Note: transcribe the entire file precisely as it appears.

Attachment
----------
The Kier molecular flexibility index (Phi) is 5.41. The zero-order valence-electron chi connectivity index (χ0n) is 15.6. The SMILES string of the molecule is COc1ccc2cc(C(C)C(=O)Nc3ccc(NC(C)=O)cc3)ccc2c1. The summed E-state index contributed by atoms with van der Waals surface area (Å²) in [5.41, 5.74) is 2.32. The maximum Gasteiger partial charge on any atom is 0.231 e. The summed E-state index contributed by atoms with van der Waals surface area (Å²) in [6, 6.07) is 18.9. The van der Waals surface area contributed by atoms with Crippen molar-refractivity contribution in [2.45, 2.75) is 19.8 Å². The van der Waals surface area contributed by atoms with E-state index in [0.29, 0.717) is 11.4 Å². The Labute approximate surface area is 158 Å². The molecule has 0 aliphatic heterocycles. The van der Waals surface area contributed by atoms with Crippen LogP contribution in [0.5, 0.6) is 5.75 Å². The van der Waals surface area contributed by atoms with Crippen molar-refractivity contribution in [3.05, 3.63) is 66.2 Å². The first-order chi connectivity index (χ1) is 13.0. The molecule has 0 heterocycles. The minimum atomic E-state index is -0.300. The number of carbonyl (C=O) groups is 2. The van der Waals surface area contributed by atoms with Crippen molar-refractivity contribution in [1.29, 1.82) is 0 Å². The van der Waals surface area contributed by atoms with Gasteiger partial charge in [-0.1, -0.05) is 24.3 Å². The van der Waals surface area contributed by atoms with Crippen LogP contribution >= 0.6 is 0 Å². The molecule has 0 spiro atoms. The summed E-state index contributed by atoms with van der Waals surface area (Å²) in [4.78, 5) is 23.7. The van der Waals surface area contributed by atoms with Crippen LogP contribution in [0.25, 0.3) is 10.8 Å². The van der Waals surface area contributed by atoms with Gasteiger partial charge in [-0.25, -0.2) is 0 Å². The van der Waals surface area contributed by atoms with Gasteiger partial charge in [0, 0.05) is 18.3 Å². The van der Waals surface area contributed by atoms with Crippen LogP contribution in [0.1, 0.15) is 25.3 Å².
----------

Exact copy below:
The Kier molecular flexibility index (Phi) is 5.41. The zero-order valence-electron chi connectivity index (χ0n) is 15.6. The SMILES string of the molecule is COc1ccc2cc(C(C)C(=O)Nc3ccc(NC(C)=O)cc3)ccc2c1. The summed E-state index contributed by atoms with van der Waals surface area (Å²) in [5.41, 5.74) is 2.32. The maximum Gasteiger partial charge on any atom is 0.231 e. The summed E-state index contributed by atoms with van der Waals surface area (Å²) in [6, 6.07) is 18.9. The van der Waals surface area contributed by atoms with Crippen molar-refractivity contribution in [2.45, 2.75) is 19.8 Å². The van der Waals surface area contributed by atoms with E-state index in [0.29, 0.717) is 11.4 Å². The Labute approximate surface area is 158 Å². The molecule has 0 aliphatic heterocycles. The van der Waals surface area contributed by atoms with Crippen LogP contribution in [0.5, 0.6) is 5.75 Å². The van der Waals surface area contributed by atoms with Crippen molar-refractivity contribution in [3.05, 3.63) is 66.2 Å². The first-order chi connectivity index (χ1) is 13.0. The molecule has 0 heterocycles. The minimum atomic E-state index is -0.300. The number of carbonyl (C=O) groups is 2. The van der Waals surface area contributed by atoms with Crippen molar-refractivity contribution in [1.29, 1.82) is 0 Å². The van der Waals surface area contributed by atoms with Gasteiger partial charge in [-0.1, -0.05) is 24.3 Å². The van der Waals surface area contributed by atoms with Crippen LogP contribution >= 0.6 is 0 Å². The molecule has 0 spiro atoms. The summed E-state index contributed by atoms with van der Waals surface area (Å²) in [4.78, 5) is 23.7. The van der Waals surface area contributed by atoms with Crippen LogP contribution in [0.25, 0.3) is 10.8 Å². The van der Waals surface area contributed by atoms with Gasteiger partial charge in [-0.25, -0.2) is 0 Å². The van der Waals surface area contributed by atoms with Gasteiger partial charge in [0, 0.05) is 18.3 Å². The van der Waals surface area contributed by atoms with Crippen LogP contribution in [0.1, 0.15) is 25.3 Å².